Chris “The Glove” Taylor has deep roots in the L.A. hip-hop scene.

He was Ice-T ‘s DJ on the electro-rap song “Reckless,” which the two performed together in the '80s cult classic movie Breakin’.

Taylor later became a collaborator with Dr. Dre on quite a few of the good doctor’s classic cuts, sometimes going uncredited.

One such uncredited track was the monster 1996 hit “California Love.” The story goes that it was originally intended to be the first song put out by Dre's Aftermath label, which was then still in the planning stages.

Of course, in the end it appeared on Tupac's album for Death Row, All Eyez on Me

We talked with Taylor about how it all went down.


You were on hand when Dr. Dre and Tupac recorded “California Love.” 

I was at Dr. Dre’s house in Calabasas one afternoon [in 1995] because he was always hosting barbecues at his spot. He had a studio in the back and he called me over to it so he could play a track for me, which turned out to be the beat for “California Love.”

The sample and the drums were already in place but he told me that he was going to have come musicians come over and replay the horns that were in the original sample. The musicians came through and did their part and afterwards I laid down the keyboard parts heard throughout the track. After the track was complete, Dre told me that he was keeping this beat for himself.

As the party went on at the house, Tupac ended up coming through and he kind of snuck up behind me, because he was stealth like that. We said hello and shook hands and then he left to enjoy the party — or so I thought. A short while went by and I went back in to the studio to see what was going on, and I saw Tupac in the booth recording a verse to the beat we had just made.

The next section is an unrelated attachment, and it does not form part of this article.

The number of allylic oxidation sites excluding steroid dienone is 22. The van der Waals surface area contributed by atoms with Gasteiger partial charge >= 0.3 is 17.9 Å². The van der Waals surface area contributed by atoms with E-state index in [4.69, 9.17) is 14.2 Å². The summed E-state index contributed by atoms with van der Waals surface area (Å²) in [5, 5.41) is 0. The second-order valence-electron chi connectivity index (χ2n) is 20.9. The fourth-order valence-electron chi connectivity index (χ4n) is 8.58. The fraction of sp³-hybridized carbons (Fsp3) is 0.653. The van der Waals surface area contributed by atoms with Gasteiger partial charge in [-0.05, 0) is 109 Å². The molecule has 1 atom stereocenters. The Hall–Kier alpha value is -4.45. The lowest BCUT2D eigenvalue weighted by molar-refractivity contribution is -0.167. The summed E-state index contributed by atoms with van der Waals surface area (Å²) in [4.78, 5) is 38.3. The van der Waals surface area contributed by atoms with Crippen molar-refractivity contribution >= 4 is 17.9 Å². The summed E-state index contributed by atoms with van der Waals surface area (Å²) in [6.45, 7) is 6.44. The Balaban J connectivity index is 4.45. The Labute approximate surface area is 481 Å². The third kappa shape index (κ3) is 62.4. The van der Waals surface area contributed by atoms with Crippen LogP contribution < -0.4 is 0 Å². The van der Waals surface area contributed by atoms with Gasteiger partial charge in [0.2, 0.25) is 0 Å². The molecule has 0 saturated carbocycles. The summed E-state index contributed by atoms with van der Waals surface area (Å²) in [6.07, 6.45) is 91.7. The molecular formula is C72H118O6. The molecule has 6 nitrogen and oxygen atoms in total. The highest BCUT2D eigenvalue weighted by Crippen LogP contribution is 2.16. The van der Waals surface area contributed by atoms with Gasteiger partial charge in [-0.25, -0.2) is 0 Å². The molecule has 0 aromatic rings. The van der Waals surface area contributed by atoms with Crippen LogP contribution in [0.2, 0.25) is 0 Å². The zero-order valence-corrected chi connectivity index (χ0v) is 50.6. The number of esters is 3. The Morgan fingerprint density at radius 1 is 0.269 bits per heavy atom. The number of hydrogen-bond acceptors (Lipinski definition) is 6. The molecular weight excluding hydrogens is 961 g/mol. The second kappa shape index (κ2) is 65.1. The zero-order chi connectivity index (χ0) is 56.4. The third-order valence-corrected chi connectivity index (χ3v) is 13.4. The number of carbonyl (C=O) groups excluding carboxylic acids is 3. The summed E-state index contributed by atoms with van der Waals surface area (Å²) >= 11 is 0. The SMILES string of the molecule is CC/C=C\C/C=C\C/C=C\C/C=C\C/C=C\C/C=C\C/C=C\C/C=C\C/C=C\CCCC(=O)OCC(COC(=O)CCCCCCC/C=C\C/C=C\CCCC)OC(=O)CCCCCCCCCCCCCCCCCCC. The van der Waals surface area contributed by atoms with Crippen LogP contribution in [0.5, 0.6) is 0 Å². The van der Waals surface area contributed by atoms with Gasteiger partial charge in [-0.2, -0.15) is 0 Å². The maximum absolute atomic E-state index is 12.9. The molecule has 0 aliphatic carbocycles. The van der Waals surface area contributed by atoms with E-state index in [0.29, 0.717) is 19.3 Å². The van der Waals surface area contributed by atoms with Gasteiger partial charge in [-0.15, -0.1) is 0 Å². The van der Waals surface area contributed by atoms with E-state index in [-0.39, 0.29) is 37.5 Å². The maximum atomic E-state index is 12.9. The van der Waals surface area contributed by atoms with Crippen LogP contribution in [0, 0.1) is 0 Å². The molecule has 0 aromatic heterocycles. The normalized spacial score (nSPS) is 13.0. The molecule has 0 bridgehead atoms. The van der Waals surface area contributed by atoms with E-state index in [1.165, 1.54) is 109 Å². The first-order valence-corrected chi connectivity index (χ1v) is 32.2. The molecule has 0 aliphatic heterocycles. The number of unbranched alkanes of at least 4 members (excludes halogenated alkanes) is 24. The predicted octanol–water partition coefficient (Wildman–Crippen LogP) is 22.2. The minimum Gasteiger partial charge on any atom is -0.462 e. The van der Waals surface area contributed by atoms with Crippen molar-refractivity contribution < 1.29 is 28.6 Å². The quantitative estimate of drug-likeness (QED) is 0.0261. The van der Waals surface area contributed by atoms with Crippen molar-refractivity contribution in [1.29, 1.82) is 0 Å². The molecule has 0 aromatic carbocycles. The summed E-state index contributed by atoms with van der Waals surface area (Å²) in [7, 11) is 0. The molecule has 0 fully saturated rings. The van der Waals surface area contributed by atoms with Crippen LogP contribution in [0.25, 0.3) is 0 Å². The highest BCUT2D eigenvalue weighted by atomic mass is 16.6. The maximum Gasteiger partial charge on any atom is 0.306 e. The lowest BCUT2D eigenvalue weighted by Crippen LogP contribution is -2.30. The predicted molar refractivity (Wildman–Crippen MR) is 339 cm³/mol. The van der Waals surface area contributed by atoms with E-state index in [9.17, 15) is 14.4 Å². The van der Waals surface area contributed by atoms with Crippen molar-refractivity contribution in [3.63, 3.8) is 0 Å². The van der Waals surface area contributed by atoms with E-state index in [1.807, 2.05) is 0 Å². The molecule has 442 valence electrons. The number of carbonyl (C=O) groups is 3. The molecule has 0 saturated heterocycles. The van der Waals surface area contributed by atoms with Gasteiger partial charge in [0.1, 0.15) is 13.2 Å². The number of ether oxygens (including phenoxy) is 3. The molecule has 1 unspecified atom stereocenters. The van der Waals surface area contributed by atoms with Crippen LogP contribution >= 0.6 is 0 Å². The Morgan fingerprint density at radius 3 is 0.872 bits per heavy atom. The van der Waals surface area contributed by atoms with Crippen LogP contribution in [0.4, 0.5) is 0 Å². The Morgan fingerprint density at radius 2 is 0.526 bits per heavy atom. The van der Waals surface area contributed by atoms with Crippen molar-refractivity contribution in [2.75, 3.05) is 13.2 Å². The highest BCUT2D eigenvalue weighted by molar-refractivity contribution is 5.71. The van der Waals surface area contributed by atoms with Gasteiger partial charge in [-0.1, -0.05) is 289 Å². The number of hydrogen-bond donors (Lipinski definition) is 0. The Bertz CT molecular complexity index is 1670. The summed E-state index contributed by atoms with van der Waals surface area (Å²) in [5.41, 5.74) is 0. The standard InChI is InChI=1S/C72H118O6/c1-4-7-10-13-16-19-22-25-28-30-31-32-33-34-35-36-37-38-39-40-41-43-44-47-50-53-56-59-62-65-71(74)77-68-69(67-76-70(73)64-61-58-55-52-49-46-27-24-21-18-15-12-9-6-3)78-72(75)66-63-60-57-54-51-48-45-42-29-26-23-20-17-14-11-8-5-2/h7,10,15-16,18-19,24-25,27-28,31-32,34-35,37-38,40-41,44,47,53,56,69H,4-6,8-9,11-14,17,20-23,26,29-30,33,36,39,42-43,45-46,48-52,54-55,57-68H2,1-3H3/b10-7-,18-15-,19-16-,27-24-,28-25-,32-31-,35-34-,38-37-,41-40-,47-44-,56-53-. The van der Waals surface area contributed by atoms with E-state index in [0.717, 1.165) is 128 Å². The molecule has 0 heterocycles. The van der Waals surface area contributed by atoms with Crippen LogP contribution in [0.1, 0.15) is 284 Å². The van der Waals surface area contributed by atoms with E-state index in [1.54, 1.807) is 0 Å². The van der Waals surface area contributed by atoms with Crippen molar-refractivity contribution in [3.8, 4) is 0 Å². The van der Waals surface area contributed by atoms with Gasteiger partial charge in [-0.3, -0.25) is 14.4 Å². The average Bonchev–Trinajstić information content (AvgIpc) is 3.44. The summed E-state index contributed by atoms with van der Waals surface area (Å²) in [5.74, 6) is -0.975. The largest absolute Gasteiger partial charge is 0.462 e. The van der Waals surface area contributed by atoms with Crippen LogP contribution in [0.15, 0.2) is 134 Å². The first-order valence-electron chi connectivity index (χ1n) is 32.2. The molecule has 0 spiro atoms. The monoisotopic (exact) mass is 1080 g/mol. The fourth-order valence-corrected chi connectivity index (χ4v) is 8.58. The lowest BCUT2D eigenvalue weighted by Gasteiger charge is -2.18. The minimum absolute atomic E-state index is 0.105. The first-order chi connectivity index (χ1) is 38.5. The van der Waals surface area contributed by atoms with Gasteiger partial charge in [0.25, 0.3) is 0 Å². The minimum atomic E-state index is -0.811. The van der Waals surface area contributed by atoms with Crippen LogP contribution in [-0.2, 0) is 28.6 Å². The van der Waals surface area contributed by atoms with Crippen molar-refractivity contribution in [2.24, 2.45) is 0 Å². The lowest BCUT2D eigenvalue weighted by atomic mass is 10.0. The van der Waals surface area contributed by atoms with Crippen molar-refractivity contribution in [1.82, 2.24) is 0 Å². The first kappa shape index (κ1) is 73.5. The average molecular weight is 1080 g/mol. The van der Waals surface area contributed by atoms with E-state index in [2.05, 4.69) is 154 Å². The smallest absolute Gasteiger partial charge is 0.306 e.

The entire process was about 20 minutes all-together and it was just amazing.

So Dr. Dre changed his mind quickly about his plans for the song?

The song was his for a period of about three hours, and once Tupac showed up to the party, it became theirs. I wish I had another opportunity to work with 'Pac but that night would be the only time that we were ever a part of project together.

He was just a great example of someone that was ready to work on the spot and because of that he could just show up to a party and record a classic hip-hop song that will be remembered for all time. After the session, Dre replayed the track about 50 times but 'Pac only stayed for a few playbacks and then he bounced and went off to the next thing – that’s how he was known to work.

Did Dre know that he had a classic on his hands when you guys finished?

When Dre makes a hit he knows it and he knew that song was a hit. With the addition of Tupac it became a classic, which is why we could listen to it repeatedly in the studio and not get tired of it. When you can get tired of it then you know that song isn’t going to hold up. 

Like us on Facebook at LAWeeklyMusic

Top 60 Worst Lil Wayne Lines on Tha Carter IV
Becoming Riff Raff: How a White Suburban Kid Morphed Into Today's Most Enigmatic Rapper

Advertising disclosure: We may receive compensation for some of the links in our stories. Thank you for supporting LA Weekly and our advertisers.

LA Weekly